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Live At Shea Stadium (DVD) By The Who

November 30, 2015

Hung Up In Your Eyes  B. Hyland

The Who were on tour in North America when they arrived at Shea Stadium for two sold out shows, October 12-13, 1982. They would not tour again for seven years and it was their last tour with drummer Kenny Jones. Also on hand was keyboardist Tom Gorman.

The entire second show has now been released with five bonus tracks from the first performance. The sound and video are both excellent and have a crispness that belies their age. Many times in a live recording, an instrument is lost in the mix but here everything is in synch, including John Entwistle’s thumbing bass, which provides the foundation for the sound. The only miner issue is the crowd, which is either turned down or was not very loud or invested.

The Who of 1982 had settled into a mature groove. Much of their frenetic approach in concert dissipated with the death of Keith Moon. Jones has not faired very well in the band’s history as Keith Moon was an impossible act to follow but he provided a steadying if not spectacular hand. This is very apparent in this concert as Townshend, Daltry, and Entwistle are connected and involved. It all adds up to one of the better Who concerts on film.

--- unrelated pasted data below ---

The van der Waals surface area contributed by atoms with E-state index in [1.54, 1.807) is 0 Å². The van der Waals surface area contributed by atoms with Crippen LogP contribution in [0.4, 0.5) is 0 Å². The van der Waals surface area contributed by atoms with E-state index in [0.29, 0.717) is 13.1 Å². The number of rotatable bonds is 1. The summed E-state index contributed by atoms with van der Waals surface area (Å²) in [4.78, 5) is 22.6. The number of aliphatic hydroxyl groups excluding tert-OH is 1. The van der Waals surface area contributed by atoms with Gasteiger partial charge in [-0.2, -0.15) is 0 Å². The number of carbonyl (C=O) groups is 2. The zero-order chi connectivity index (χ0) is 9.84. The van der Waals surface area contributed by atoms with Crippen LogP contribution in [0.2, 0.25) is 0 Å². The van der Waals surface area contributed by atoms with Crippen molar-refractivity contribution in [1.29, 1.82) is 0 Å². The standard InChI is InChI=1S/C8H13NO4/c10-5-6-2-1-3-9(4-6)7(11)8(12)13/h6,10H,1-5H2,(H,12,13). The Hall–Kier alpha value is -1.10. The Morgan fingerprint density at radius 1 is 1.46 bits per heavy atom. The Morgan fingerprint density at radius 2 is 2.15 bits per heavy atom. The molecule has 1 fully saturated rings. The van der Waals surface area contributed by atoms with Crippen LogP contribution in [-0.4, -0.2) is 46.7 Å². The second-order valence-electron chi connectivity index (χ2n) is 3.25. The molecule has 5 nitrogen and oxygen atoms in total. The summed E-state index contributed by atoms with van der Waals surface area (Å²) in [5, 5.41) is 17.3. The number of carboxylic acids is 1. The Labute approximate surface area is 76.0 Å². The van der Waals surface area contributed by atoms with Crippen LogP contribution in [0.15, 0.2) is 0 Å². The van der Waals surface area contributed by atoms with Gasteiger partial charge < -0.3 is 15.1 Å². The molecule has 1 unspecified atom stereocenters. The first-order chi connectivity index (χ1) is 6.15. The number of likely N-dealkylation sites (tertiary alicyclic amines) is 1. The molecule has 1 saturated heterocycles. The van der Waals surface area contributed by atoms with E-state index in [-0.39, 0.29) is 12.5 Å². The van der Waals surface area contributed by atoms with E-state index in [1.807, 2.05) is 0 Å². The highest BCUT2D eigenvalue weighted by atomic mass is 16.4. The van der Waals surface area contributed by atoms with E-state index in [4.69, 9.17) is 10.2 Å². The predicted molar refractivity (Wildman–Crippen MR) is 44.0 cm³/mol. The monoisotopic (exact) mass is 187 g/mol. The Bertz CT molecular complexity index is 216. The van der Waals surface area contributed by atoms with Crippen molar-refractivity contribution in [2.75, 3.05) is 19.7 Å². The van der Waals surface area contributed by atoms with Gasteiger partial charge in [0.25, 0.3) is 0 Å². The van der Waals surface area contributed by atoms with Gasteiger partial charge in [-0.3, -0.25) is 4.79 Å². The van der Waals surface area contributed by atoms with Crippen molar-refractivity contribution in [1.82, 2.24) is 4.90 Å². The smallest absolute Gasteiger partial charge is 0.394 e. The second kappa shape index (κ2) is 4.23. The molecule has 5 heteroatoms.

Their Shea Stadium show was a combination of big hits, well-known songs, and a number of obscurities that were rarely played live. “Dangerous,” “It’s Hard,” “Naked Eye,” “Drowned,” and “Cry If You Want” have disappeared into Who history so it is interesting to hear and see them performed on stage.

Only two songs, “Pinball Wizard” and “See Me Feel Me,” are from Tommy, which is a relief as material from the rock opera has appeared on numerous live recordings.

It is their middle career material that forms the foundation for the concert. “Behind Blue Eyes,” “Baba O’Riley,” “Won’t Get Fooled Again,” “Eminence Front,” and “It’s Hard” all benefit from Gorman’s keyboards and show a sophisticated approach to their live material.

The concert came to a rocking end with “I Saw Her Standing There,” “Summertime Blues,” and “Twist And Shout.”

Of the five bonus tracks “5:15” and “My Generation” were inexplicably left out of the second show, so it nice to have both as extra tracks as the energy just flows from one to the other.